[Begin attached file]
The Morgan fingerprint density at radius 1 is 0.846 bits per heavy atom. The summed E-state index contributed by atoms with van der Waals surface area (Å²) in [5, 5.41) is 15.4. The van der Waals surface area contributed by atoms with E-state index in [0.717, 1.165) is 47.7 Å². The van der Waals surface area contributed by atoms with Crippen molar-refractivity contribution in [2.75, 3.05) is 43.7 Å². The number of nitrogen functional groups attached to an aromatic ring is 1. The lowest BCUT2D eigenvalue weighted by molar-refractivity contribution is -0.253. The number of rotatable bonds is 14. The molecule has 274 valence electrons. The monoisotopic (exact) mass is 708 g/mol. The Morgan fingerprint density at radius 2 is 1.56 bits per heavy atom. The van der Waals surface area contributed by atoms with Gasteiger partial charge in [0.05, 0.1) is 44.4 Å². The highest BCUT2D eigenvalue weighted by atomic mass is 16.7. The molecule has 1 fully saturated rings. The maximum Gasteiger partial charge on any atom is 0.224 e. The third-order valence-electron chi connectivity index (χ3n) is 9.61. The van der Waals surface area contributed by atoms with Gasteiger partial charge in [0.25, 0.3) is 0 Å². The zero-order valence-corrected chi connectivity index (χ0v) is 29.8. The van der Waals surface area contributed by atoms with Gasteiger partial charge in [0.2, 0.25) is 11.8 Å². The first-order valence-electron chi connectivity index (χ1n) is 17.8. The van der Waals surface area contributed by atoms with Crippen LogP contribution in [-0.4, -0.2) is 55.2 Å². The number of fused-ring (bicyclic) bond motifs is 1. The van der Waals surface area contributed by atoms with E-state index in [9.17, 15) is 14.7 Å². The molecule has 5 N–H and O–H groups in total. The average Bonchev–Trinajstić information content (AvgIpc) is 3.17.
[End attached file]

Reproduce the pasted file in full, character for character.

The Morgan fingerprint density at radius 1 is 0.846 bits per heavy atom. The summed E-state index contributed by atoms with van der Waals surface area (Å²) in [5, 5.41) is 15.4. The van der Waals surface area contributed by atoms with E-state index in [0.717, 1.165) is 47.7 Å². The van der Waals surface area contributed by atoms with Crippen molar-refractivity contribution in [2.75, 3.05) is 43.7 Å². The number of nitrogen functional groups attached to an aromatic ring is 1. The lowest BCUT2D eigenvalue weighted by molar-refractivity contribution is -0.253. The number of rotatable bonds is 14. The molecule has 274 valence electrons. The monoisotopic (exact) mass is 708 g/mol. The Morgan fingerprint density at radius 2 is 1.56 bits per heavy atom. The van der Waals surface area contributed by atoms with Gasteiger partial charge in [0.05, 0.1) is 44.4 Å². The highest BCUT2D eigenvalue weighted by atomic mass is 16.7. The molecule has 1 fully saturated rings. The maximum Gasteiger partial charge on any atom is 0.224 e. The third-order valence-electron chi connectivity index (χ3n) is 9.61. The van der Waals surface area contributed by atoms with Gasteiger partial charge in [0.25, 0.3) is 0 Å². The zero-order valence-corrected chi connectivity index (χ0v) is 29.8. The van der Waals surface area contributed by atoms with Gasteiger partial charge in [0.2, 0.25) is 11.8 Å². The first-order valence-electron chi connectivity index (χ1n) is 17.8. The van der Waals surface area contributed by atoms with Crippen LogP contribution in [-0.4, -0.2) is 55.2 Å². The number of fused-ring (bicyclic) bond motifs is 1. The van der Waals surface area contributed by atoms with E-state index in [9.17, 15) is 14.7 Å². The molecule has 5 N–H and O–H groups in total. The average Bonchev–Trinajstić information content (AvgIpc) is 3.17.